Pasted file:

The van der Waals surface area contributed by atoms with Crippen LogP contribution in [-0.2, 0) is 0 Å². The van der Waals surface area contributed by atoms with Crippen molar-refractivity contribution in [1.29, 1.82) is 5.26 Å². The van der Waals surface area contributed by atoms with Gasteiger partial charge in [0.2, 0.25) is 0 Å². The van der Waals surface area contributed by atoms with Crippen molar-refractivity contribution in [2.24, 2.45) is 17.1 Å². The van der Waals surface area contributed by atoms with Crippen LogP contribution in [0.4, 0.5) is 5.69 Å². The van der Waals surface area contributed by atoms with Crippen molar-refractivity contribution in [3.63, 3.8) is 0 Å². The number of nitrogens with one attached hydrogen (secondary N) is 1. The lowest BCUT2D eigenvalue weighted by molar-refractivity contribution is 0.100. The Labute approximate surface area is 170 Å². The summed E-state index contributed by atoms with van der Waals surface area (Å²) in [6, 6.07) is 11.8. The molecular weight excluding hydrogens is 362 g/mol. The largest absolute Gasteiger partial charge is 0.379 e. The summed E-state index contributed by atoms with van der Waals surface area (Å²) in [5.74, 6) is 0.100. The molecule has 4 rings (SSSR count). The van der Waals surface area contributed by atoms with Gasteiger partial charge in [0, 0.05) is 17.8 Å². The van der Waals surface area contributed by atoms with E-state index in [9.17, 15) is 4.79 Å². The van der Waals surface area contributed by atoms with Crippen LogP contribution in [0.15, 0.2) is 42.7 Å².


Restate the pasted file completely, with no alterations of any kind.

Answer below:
The van der Waals surface area contributed by atoms with Crippen LogP contribution in [-0.2, 0) is 0 Å². The van der Waals surface area contributed by atoms with Crippen molar-refractivity contribution in [1.29, 1.82) is 5.26 Å². The van der Waals surface area contributed by atoms with Gasteiger partial charge in [0.2, 0.25) is 0 Å². The van der Waals surface area contributed by atoms with Crippen molar-refractivity contribution in [2.24, 2.45) is 17.1 Å². The van der Waals surface area contributed by atoms with Crippen LogP contribution in [0.4, 0.5) is 5.69 Å². The van der Waals surface area contributed by atoms with Crippen molar-refractivity contribution in [3.63, 3.8) is 0 Å². The number of nitrogens with one attached hydrogen (secondary N) is 1. The lowest BCUT2D eigenvalue weighted by molar-refractivity contribution is 0.100. The Labute approximate surface area is 170 Å². The summed E-state index contributed by atoms with van der Waals surface area (Å²) in [6, 6.07) is 11.8. The molecular weight excluding hydrogens is 362 g/mol. The largest absolute Gasteiger partial charge is 0.379 e. The summed E-state index contributed by atoms with van der Waals surface area (Å²) in [5.74, 6) is 0.100. The molecule has 4 rings (SSSR count). The van der Waals surface area contributed by atoms with Gasteiger partial charge in [0, 0.05) is 17.8 Å². The van der Waals surface area contributed by atoms with E-state index in [9.17, 15) is 4.79 Å². The van der Waals surface area contributed by atoms with Crippen LogP contribution in [0.15, 0.2) is 42.7 Å².